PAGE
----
* The manager’s Sharpe ratio(3) looks bad. This sounds terrible, since you don’t normally want to be with a manager whose performance looks bad on a risk-adjusted basis. But keep in mind that the risk-adjusting calculations are coming against a totally screwy market that looks like it’s a low-risk proposition but actually isn’t. Volatility has been artificially reduced by the Fed, making our manager look bad. But vol will have its way soon enough, and quite suddenly our manager’s Sharpe ratio will look terrific. Except that by then most investors will have bailed out of the manager and into index funds. Somebody is going to get killed when the market turns, and the question is, where do we want to be when the bloodletting starts?

So here we have a manager whose performance looks crappy against its benchmark, whose downside capture looks bad, and whose Sharpe ratio has collapsed. Under ordinary circumstances, we wouldn’t want anything to do with such a manager. But when those statistics are being generated against a raging Bull Market, we need to disregard them and look at the manager’s longer term track record. Otherwise, we’re behaving as stupidly as the market.

(1) Charley Ellis is an especially good contrary indicator, since he has developed a knack for piling onto a trend just as it’s about to end. The best example was his book, Capital: The Story of Long Term Investment Excellence, lionizing The Capital Group at the precise moment that the firm had declined into mediocrity. Now Charley has published “The Rise and Fall of Performance Investing” in the Financial Analyst’s Journal, a certain sign that it’s high time to dump your cap-weighted, momentum-driven index fund and marry up with one of the active managers whose demise Charley has very much exaggerated.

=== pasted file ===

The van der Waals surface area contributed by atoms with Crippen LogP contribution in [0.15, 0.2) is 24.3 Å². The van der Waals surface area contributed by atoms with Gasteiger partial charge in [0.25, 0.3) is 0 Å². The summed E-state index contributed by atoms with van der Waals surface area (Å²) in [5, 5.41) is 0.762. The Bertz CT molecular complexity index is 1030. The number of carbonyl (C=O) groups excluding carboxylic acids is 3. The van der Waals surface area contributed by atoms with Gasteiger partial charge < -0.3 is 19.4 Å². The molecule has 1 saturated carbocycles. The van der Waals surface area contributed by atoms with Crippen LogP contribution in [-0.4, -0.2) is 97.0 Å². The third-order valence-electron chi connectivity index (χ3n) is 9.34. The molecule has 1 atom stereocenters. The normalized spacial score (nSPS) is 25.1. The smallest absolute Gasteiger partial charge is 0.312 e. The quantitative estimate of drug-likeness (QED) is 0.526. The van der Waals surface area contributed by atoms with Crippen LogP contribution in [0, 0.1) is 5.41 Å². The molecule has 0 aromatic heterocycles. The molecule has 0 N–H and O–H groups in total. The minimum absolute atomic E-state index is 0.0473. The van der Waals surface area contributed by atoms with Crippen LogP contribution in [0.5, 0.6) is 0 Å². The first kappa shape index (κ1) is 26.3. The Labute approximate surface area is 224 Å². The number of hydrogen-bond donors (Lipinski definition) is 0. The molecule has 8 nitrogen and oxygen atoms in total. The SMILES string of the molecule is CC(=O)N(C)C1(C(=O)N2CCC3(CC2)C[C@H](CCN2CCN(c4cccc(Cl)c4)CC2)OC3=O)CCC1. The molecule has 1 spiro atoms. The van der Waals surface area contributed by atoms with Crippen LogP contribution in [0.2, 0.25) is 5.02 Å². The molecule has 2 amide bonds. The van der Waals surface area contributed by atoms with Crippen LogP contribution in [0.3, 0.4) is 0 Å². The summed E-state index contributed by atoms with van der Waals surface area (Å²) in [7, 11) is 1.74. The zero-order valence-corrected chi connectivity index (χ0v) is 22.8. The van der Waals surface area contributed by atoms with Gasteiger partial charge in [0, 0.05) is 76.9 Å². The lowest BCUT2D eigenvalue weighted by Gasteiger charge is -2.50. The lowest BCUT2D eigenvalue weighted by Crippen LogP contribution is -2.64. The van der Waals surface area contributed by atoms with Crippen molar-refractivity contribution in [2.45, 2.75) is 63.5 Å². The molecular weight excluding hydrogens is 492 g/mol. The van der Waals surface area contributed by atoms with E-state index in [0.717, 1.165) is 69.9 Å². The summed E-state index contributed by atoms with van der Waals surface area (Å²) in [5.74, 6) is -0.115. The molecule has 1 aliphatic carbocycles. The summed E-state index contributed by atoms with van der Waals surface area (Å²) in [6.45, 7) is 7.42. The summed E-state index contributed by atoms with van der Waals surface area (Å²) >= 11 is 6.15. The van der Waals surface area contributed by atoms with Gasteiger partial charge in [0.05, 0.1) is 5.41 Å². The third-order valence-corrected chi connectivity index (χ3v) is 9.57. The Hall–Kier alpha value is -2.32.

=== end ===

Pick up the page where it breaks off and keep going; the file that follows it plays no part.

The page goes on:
(2) Downside capture measures the degree to which a fund declines as its benchmark declines. In a perfect world a manager would have greater-than-100% up capture (if the market’s up 10%, the manager’s up, say 12%) and less-than-100% down capture (if the market’s down 10%, the manager’s down, say, 8%). Technically, downside capture is measured by taking the fund’s monthly return during the periods of negative benchmark performance and dividing it by the benchmark return.

(3) Sharpe ratio is a measure of risk-adjusted performance, using standard deviation and excess return as the component calculations. Note that a fund can underperform its benchmark and still have a positive Sharpe ratio if the fund is taking much less risk than its benchmark.

Next up: The Paradox at the Heart of the Central Bankers’ Dilemma

[To subscribe or unsubscribe, drop me a note at GregoryCurtisBlog@gmail.com.]

Please note that this post is intended to provide interested persons with an insight on the capital markets and is not intended to promote any manager or firm, nor does it intend to advertise their performance. All opinions expressed are those of Gregory Curtis and do not necessarily represent the views of Greycourt & Co., Inc., the wealth management firm with which he is associated. The information in this report is not intended to address the needs of any particular investor.